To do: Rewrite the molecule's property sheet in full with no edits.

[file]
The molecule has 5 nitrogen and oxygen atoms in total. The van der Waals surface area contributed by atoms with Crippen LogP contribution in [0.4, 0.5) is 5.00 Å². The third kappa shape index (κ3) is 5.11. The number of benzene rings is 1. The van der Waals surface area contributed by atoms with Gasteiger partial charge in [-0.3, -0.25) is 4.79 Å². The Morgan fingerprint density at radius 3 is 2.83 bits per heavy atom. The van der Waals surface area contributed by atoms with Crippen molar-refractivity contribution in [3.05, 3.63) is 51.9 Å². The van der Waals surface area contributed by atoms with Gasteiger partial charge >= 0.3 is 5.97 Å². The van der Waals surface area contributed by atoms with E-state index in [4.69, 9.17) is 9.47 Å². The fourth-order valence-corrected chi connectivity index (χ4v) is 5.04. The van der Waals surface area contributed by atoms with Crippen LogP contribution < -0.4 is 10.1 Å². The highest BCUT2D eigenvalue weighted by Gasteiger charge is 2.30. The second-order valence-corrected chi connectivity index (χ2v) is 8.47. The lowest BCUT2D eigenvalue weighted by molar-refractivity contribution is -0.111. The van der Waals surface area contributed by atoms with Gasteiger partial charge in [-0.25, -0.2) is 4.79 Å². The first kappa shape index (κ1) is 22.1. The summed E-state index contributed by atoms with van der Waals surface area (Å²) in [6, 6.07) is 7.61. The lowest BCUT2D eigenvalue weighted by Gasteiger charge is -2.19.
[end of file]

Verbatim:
The molecule has 5 nitrogen and oxygen atoms in total. The van der Waals surface area contributed by atoms with Crippen LogP contribution in [0.4, 0.5) is 5.00 Å². The third kappa shape index (κ3) is 5.11. The number of benzene rings is 1. The van der Waals surface area contributed by atoms with Gasteiger partial charge in [-0.3, -0.25) is 4.79 Å². The Morgan fingerprint density at radius 3 is 2.83 bits per heavy atom. The van der Waals surface area contributed by atoms with Crippen molar-refractivity contribution in [3.05, 3.63) is 51.9 Å². The van der Waals surface area contributed by atoms with Gasteiger partial charge >= 0.3 is 5.97 Å². The van der Waals surface area contributed by atoms with E-state index in [4.69, 9.17) is 9.47 Å². The fourth-order valence-corrected chi connectivity index (χ4v) is 5.04. The van der Waals surface area contributed by atoms with Crippen LogP contribution < -0.4 is 10.1 Å². The highest BCUT2D eigenvalue weighted by Gasteiger charge is 2.30. The second-order valence-corrected chi connectivity index (χ2v) is 8.47. The lowest BCUT2D eigenvalue weighted by molar-refractivity contribution is -0.111. The van der Waals surface area contributed by atoms with Gasteiger partial charge in [-0.25, -0.2) is 4.79 Å². The first kappa shape index (κ1) is 22.1. The summed E-state index contributed by atoms with van der Waals surface area (Å²) in [6, 6.07) is 7.61. The lowest BCUT2D eigenvalue weighted by Gasteiger charge is -2.19.